Still, will there be instances where government is the only option? Perhaps. But, unlike municipal models to date, investments do not have to be speculative. Governments run into problems when in attempting to be service providers. They risk millions of dollars in hopes they can effectively deliver sophisticated, tailored services that the private sector itself often struggles with.
A better approach might be similar what a few states are doing with toll roads. States have begun leasing toll roads to private operators, usually for a substantial upfront fee (see the Chicago Skyway and Indiana Toll Road).
The private operator is completely responsible for maintaining the highway and expanding it as needed. The company charges user fees to recoup its investment. State taxpayers benefit because they pay less in road taxes. Drivers “pay for use,” but at a lower net cost gained from having a business, not the government managing the road. The large upfront payments in these leases can then fund much-needed infrastructure projects that the state couldn’t have afforded otherwise.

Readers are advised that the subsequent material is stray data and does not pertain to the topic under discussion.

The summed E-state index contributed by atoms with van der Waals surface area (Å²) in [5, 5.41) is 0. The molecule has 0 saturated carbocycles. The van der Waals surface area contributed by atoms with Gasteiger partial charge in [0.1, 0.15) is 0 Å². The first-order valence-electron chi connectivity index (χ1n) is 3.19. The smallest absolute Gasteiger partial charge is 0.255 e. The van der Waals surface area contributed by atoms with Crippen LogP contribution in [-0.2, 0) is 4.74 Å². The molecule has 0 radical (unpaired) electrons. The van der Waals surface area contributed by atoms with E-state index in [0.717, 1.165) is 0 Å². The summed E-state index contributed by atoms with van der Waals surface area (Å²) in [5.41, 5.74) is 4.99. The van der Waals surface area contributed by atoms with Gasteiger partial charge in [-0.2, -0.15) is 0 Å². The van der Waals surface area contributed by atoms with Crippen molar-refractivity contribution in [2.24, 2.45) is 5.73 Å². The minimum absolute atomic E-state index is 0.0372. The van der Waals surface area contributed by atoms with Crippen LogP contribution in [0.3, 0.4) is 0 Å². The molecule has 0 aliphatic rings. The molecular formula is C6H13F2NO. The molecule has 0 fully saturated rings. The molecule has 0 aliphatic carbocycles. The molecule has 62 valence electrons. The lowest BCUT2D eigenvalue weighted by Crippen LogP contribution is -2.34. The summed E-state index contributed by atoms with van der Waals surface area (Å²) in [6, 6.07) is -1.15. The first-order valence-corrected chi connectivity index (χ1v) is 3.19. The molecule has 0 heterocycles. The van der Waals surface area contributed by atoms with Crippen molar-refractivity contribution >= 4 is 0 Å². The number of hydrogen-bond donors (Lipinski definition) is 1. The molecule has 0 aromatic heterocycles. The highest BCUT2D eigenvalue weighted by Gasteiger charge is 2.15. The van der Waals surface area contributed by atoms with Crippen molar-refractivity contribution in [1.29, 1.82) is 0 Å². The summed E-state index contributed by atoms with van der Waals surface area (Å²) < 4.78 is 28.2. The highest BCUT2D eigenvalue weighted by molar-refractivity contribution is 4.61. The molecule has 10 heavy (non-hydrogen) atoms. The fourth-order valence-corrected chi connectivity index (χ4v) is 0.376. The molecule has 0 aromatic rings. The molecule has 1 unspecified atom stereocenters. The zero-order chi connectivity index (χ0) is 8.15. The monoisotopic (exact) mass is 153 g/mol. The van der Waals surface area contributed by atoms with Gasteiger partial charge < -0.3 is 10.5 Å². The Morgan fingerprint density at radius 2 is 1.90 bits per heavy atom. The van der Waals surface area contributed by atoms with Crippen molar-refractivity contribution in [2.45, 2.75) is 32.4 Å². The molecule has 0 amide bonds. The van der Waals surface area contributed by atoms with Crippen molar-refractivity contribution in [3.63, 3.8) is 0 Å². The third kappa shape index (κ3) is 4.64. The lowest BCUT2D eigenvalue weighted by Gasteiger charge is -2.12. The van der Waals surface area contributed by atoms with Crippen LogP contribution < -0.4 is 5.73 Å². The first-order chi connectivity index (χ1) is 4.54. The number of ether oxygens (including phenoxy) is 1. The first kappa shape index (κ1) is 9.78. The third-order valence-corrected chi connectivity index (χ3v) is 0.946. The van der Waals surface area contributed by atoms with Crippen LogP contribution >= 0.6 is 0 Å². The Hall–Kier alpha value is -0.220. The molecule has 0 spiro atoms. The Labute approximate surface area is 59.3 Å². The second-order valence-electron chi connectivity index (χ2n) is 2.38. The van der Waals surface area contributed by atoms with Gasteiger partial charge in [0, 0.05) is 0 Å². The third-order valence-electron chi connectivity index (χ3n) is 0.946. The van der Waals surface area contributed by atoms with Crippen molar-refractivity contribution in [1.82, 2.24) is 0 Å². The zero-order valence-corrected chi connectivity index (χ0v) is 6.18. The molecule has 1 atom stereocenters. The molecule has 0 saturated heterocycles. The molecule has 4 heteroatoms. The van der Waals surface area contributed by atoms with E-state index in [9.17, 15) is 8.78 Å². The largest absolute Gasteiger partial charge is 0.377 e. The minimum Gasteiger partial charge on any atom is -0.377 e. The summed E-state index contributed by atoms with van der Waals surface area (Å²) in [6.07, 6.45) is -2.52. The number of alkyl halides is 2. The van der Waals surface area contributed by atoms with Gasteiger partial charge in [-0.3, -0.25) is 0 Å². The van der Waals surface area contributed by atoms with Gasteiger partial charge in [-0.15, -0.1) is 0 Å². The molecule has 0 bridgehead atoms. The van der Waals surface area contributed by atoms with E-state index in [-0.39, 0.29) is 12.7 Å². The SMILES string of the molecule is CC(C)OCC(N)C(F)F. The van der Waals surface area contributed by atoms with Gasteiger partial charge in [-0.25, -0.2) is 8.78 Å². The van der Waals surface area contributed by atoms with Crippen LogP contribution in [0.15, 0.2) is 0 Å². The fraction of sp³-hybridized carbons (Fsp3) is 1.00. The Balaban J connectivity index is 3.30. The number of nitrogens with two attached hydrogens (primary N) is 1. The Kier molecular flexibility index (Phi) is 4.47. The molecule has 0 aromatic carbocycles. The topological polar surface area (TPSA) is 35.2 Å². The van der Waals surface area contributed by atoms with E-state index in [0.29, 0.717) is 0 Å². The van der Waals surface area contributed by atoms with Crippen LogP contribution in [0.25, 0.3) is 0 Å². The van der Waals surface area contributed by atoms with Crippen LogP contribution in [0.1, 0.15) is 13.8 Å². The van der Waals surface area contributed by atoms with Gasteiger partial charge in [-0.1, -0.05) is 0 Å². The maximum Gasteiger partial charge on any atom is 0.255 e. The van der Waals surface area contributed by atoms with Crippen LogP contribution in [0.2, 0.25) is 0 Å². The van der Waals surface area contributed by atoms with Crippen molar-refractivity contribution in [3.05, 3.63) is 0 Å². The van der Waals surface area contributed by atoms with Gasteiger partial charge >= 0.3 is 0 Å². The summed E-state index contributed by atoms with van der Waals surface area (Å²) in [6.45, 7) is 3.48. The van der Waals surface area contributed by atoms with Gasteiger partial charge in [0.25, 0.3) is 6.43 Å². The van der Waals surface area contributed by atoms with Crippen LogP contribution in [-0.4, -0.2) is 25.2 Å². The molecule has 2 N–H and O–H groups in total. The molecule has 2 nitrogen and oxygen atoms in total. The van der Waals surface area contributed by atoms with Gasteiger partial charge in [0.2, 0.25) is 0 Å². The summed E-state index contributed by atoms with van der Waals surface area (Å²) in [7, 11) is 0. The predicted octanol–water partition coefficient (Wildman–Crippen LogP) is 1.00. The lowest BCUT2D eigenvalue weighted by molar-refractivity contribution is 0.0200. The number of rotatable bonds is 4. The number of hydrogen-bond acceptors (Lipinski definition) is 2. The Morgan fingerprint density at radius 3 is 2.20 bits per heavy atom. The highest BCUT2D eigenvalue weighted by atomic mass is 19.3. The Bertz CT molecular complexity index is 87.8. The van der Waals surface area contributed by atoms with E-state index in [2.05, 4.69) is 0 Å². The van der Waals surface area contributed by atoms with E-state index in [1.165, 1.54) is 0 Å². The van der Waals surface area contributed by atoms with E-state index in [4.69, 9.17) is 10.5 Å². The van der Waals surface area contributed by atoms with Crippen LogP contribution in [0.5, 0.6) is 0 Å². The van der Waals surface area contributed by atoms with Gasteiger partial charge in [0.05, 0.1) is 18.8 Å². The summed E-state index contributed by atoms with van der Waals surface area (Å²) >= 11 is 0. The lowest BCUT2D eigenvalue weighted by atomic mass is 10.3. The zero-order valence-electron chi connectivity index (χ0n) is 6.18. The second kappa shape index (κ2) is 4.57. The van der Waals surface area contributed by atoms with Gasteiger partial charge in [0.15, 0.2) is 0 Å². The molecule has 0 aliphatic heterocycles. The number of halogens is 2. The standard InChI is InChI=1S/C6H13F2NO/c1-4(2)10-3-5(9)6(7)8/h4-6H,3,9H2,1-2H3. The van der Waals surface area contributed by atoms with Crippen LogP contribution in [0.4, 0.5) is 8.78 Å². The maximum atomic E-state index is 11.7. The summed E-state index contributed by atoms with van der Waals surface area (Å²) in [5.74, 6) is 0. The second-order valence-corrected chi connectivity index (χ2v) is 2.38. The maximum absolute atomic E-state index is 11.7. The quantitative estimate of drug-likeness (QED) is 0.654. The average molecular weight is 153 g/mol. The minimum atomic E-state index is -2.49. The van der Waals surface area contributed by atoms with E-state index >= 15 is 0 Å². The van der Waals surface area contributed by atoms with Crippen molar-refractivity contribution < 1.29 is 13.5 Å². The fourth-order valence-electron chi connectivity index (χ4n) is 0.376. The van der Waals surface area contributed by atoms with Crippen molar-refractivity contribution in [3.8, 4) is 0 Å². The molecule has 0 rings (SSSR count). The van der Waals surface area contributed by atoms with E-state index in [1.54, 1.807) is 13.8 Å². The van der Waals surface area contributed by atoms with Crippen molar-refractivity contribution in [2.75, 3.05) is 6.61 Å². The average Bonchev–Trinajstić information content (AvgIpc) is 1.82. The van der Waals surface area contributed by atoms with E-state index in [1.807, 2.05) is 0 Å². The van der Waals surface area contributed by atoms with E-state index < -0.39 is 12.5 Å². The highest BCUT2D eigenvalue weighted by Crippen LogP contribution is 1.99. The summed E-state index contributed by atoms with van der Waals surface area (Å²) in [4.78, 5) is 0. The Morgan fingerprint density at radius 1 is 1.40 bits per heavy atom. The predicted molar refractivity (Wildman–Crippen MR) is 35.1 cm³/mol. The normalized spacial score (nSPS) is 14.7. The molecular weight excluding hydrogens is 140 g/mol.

Likewise, it is easy to imagine a scenario in which a small town builds a fiber network, than leases it, again at a substantial upfront cost, to a network management company, which then takes on the responsibility of signing up retailers and ensuring delivery of services. The municipality benefits from recouping its initial investment, through the initial payment and then through regular lease payments which service the remaining debt. Taxpayers end up far less liable, yet the community will end up being served by one, two or more providers who buy capacity on the backbone.
But even then, municipal ownership should be the final option, not the first. In broadband and information technology, nothing stands still. Demand is there and dollars are there. Fiber is coming. Don’t panic.